BEGIN TO BENEFIT FROM AUTOMATION (even if you cannot get a robot)

(excerpt from article originally appearing in Fabricating and Metalworking March 2019, written by SigmaNEST’s VP of Engineering, Glenn Durham)

The average shop taking their first steps into automation doesn’t need to break the bank by investing in lights-out production with advanced robotics. There is a simpler, less expensive way to impact your bottom line.

Robots capture our imaginations by their precise and perpetual motion. Combined with dreams of a “Jetson-like” life, free from the drudgery of menial tasks, they stir imaginations of an artificial lifeform wandering around the shop floor, sweeping up spills, unloading press brake parts, carrying heavy remnants back to the storage racks, never complaining or calling in sick. As the robotics revolution sweeps through the metalworking industry, how does the average fabrication shop begin to realize the potential it offers?

Think “Automation” Rather than “Robotics”

Installing an industrial robot in your factory probably sounds exciting and cutting edge. But a better way to begin benefiting your shop is through automation: completing a procedure through some type of system that minimizes human intervention. An analysis of your current processes will likely reveal workflows involving significant amounts of repetitive and monotonous work by your employees. Start by investigating the most basic “robot,” which is simply an automated process. For example, I worked with a job shop that processed dozens of quotes every day. Their sales specialist received the RFQ and then forwarded the drawings to the engineering department, where engineers opened their nesting program, imported the drawings, developed the parts, nested them and created a report that showed the nested cost per part. The engineer then emailed the quote report back to the sales agent, who turned that report into a quote to send back to the prospective customer. A small investment in process analysis and automation greatly improved their workflow and resulted in less repetition of tedious tasks, faster turnaround for quotes, less problems for customers and the company – with happier employees and clients. This new process requires the sales specialist to drop the drawings into a folder on the server. That’s it. Automation then takes over: Transaction Manager software constantly monitors the folder and automatically imports drawings, creates and nests parts, produces the quote report, and emails the report back to the sales agent. In a few minutes, every RFQ – accurate, efficient, timely and easy – is ready to send to the potential customer. No physical robots are involved, but this automated process quickly impacted the bottom line and yielded more satisfied employees and customers.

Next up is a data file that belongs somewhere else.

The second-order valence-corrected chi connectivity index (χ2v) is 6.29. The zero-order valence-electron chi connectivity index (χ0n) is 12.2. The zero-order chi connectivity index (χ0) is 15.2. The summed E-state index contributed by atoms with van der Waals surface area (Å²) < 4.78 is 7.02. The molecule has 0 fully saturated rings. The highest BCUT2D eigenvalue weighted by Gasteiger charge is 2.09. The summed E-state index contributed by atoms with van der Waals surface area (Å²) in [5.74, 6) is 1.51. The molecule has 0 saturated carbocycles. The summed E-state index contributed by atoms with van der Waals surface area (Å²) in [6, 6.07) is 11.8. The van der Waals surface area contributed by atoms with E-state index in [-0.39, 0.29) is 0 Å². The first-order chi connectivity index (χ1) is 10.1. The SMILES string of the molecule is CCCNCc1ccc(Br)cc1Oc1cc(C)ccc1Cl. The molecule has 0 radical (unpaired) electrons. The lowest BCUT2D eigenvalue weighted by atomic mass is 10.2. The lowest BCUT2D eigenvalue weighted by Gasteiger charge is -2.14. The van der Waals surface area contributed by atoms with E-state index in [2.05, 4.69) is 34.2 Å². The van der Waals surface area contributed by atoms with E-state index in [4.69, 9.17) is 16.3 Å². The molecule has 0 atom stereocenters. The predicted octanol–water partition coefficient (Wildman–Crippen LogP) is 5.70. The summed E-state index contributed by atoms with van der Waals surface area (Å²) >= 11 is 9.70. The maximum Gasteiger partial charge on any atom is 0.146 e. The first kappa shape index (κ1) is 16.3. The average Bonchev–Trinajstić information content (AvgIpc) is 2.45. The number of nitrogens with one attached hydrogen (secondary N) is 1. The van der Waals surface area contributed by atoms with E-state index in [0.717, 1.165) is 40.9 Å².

Take a Realistic First Step

Think about the success of the Roomba. This robotic vacuum cleaner is not the same as Rosie, the robot who cooked all of the Jetsons’ meals, cleaned their whole house and cared for the children. Roomba does one job autonomously, and does it well: on a timer, it leaves the charging station, vacuums the room and returns to the charging station. Simple and useful. In metal fabrication, advanced robots can pick parts, slide them into a press brake, move carefully to adjust as multiple bends are added, and then deliver the completed part to the stacking table. But for the shop that is taking their first steps, a scaled down version can provide great benefit. After you complete your process analysis, think about ways to improve one clear, simple part of your workflow. For example, I worked with a custom spa cover manufacturer whose production begins with the many parts used to make a cover sent to the shop as nested tasks. These parts are then knife cut from large rolls of vinyl. With production of around 200 spa covers per day and six knives cutting parts, imagine the many thousands of vinyl parts piled up on the shop floor. The solution? An overhead conveyor system allows knife operators to collect the parts for one spa cover and clamp them to an overhead belt (with the proper paperwork) that sends the set to the sewing station queue. Like the Roomba, this simple and practical application of the first step of automation/robotics did one job well, making a significant impact on the bottom line.

Target Software Rather Than Hardware

A final key to quickly benefit from automation/robotics comes from a focus on software. When I hear the word “robot,” my mind pictures a machine that looks like a human and costs way more than a college education! But quick and significant benefits in automation for the shop floor come mostly from software, not hardware. Well-designed software solutions provide significant return on investment. Consider the common, simple, yet powerful software automation that happens every day in fabrication shops: Orders are received from customers and entered into an ERP or MRP system. This order is then parsed by transaction manager software that automatically creates parts and orders inside the nesting software. The user then creates cutting programs for the shop floor by grouping the different orders from different customers into common tasks based on machine, material, and thickness. The result of this simple software automation is reduced paperwork, improved order accuracy, increased employee job satisfaction, savings on material and labor, and more customer deliveries that are on time and under cost.

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